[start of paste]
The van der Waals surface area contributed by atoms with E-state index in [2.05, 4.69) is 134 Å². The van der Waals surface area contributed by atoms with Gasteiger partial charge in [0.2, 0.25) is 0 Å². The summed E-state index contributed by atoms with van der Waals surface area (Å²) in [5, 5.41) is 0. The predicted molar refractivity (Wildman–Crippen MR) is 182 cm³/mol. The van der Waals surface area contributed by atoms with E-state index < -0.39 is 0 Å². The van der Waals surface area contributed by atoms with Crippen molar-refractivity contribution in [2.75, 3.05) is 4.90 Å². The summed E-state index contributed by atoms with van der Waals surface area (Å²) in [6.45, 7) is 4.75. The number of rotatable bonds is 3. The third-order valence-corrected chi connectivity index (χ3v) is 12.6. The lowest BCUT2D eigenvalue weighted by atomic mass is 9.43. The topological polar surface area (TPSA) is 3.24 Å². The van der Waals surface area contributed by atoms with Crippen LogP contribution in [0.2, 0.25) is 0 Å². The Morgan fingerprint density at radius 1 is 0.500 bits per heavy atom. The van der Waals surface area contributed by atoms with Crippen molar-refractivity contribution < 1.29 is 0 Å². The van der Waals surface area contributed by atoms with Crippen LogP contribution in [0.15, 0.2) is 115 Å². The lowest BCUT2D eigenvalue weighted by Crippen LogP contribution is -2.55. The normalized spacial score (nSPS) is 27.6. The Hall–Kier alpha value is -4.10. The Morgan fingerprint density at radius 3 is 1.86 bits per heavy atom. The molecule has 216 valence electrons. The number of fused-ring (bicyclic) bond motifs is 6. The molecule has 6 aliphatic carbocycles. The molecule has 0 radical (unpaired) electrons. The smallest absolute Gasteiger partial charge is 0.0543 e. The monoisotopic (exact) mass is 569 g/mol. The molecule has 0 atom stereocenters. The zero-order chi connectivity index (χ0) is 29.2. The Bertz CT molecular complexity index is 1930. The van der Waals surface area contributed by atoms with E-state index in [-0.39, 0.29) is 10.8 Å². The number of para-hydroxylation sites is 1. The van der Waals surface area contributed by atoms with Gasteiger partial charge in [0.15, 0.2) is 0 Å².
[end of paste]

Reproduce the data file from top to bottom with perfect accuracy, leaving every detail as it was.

The van der Waals surface area contributed by atoms with E-state index in [2.05, 4.69) is 134 Å². The van der Waals surface area contributed by atoms with Gasteiger partial charge in [0.2, 0.25) is 0 Å². The summed E-state index contributed by atoms with van der Waals surface area (Å²) in [5, 5.41) is 0. The predicted molar refractivity (Wildman–Crippen MR) is 182 cm³/mol. The van der Waals surface area contributed by atoms with E-state index < -0.39 is 0 Å². The van der Waals surface area contributed by atoms with Crippen molar-refractivity contribution in [2.75, 3.05) is 4.90 Å². The summed E-state index contributed by atoms with van der Waals surface area (Å²) in [6.45, 7) is 4.75. The number of rotatable bonds is 3. The third-order valence-corrected chi connectivity index (χ3v) is 12.6. The lowest BCUT2D eigenvalue weighted by atomic mass is 9.43. The topological polar surface area (TPSA) is 3.24 Å². The van der Waals surface area contributed by atoms with Crippen LogP contribution in [0.2, 0.25) is 0 Å². The Morgan fingerprint density at radius 1 is 0.500 bits per heavy atom. The van der Waals surface area contributed by atoms with Crippen molar-refractivity contribution < 1.29 is 0 Å². The van der Waals surface area contributed by atoms with Crippen LogP contribution in [0.15, 0.2) is 115 Å². The lowest BCUT2D eigenvalue weighted by Crippen LogP contribution is -2.55. The normalized spacial score (nSPS) is 27.6. The Hall–Kier alpha value is -4.10. The Morgan fingerprint density at radius 3 is 1.86 bits per heavy atom. The molecule has 216 valence electrons. The number of fused-ring (bicyclic) bond motifs is 6. The molecule has 6 aliphatic carbocycles. The molecule has 0 radical (unpaired) electrons. The smallest absolute Gasteiger partial charge is 0.0543 e. The monoisotopic (exact) mass is 569 g/mol. The molecule has 0 atom stereocenters. The zero-order chi connectivity index (χ0) is 29.2. The Bertz CT molecular complexity index is 1930. The van der Waals surface area contributed by atoms with E-state index in [-0.39, 0.29) is 10.8 Å². The number of para-hydroxylation sites is 1. The van der Waals surface area contributed by atoms with Gasteiger partial charge in [0.15, 0.2) is 0 Å².